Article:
In addition to the crystals, various other items are located throughout the 100 different rooms of the castle which can be collected and used to solve puzzles in order to obtain the crystals. These include coloured keys which open doors of the same colour, giving access to other areas of the game; an 'ice crystal' which, whilst carried, causes water in its vicinity to freeze, enabling access to previously inaccessible areas; trampolines which can be jumped on to reach high areas ordinarily out of reach, and many others.
The player is limited to carrying two items at any one time and a certain combination of objects in their inventory is often needed to solve particular problems. For example, one crystal is located in a room behind a brick wall. Access is obtained by finding a cannonball and sack of gunpowder and then walking past a cannon. These items are then automatically 'loaded' into the cannon which fires, blasting a hole in the brick wall giving access to the crystal behind.
Most of the items scattered throughout the game are needed to complete it, with the exception of the barrel (which can be used as a platform to jump to a higher area, although the same effect can be achieved with the trampoline), and the metal bars, which can be taken to the Stonehenge screen to be converted into energy, but add no points to the player's score.
The numbers below the name of the screen ("The Prison" in this case) indicate the number of units of energy left, the player's score, and two coordinates indicating the location of the screen. The letter next to the key which is being carried in the inventory was used by players who only had access to a monochrome monitor.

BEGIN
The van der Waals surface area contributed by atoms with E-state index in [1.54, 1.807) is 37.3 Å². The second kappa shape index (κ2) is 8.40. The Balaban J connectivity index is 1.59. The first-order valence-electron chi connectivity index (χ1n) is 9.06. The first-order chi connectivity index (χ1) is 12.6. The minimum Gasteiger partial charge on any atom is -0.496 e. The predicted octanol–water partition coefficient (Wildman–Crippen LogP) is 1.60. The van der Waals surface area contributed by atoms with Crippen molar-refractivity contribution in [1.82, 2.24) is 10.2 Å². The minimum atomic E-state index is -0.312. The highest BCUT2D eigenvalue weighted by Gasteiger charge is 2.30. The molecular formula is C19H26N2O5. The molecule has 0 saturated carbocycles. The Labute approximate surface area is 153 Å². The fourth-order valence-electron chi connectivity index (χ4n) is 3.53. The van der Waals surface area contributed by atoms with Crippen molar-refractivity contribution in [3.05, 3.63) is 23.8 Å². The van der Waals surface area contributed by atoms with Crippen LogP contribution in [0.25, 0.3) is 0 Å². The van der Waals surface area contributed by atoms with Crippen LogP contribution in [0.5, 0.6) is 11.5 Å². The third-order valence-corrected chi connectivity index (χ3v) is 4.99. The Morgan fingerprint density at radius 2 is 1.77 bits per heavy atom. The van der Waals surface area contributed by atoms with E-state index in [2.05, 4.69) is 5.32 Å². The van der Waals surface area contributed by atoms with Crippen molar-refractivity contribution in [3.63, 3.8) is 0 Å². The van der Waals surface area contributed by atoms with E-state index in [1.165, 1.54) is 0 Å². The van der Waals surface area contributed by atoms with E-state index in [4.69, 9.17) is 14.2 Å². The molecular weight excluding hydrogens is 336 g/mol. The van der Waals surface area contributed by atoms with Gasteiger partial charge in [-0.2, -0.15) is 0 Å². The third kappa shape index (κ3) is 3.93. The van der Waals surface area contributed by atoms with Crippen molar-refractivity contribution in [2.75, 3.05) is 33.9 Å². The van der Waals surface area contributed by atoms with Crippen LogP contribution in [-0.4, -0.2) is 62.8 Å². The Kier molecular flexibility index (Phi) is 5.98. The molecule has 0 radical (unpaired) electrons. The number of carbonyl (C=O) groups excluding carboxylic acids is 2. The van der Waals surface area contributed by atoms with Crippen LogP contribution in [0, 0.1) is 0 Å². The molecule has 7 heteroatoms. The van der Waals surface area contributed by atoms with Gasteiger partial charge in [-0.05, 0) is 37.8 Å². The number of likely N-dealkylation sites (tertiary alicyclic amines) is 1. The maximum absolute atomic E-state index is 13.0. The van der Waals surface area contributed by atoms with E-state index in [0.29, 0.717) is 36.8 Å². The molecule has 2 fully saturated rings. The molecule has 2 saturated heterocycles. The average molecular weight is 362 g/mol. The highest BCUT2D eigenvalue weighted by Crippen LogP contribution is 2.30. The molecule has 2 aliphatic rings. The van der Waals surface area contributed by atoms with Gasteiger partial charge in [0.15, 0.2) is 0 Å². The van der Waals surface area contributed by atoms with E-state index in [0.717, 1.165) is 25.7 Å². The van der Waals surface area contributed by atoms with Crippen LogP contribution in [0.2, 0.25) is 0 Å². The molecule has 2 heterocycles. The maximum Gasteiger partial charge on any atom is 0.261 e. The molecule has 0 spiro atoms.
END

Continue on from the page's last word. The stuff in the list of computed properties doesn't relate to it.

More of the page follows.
In order to port the BBC Micro game to the Electron, which had more limited memory constraints, apparently random multicoloured top and bottom borders had to be left on screen. This was actually machine code that was left on-screen as 'decoration' rather than use more memory to hide it.
Reception and legacy
Citadel received a great deal of acclaim at the time of its release, and remains one of the classic BBC Micro games. The game Palace of Magic, released in 1987, used extremely similar gameplay principles, and was in a way a de facto sequel. Although subsequent games from Superior, such as Quest, Camelot, Ricochet and Baron, used many of the same elements — though without achieving the same cult status — an official sequel to the game was not released until 1993 when Superior decided to release The Fort, yet another such game, as Citadel 2. However, by this time the BBC Micro was declining in popularity — Citadel 2, written by "Symo" (Simon Storr) was one of the last BBC Micro games released — and the sequel is little known.
As with most Superior Software games during this period, there was a prize associated with Citadel. The winner was the first person to find three crowns which were hidden around the game map. It is possible for the player to complete the game without picking up the crowns, although the player cannot see the final congratulatory message if they are not collected.
- "Electron User Review Archive: CITADEL, Superior". Acornelectron.co.uk. Retrieved 28 October 2018.
- "Author and Background Citadel". Gamestm.co.uk.
- "citadel map". Aidansean.com.
- "Facebook Page". Facebook.com.
- Publishing, Imagine. "Classic Videogame Hardware Genius Guide". Imagine Publishing. Retrieved 28 October 2018 – via Google Books.
- "The BBC Micro and Electron Games Archive". Stairwaytohell.com. Retrieved 28 October 2018.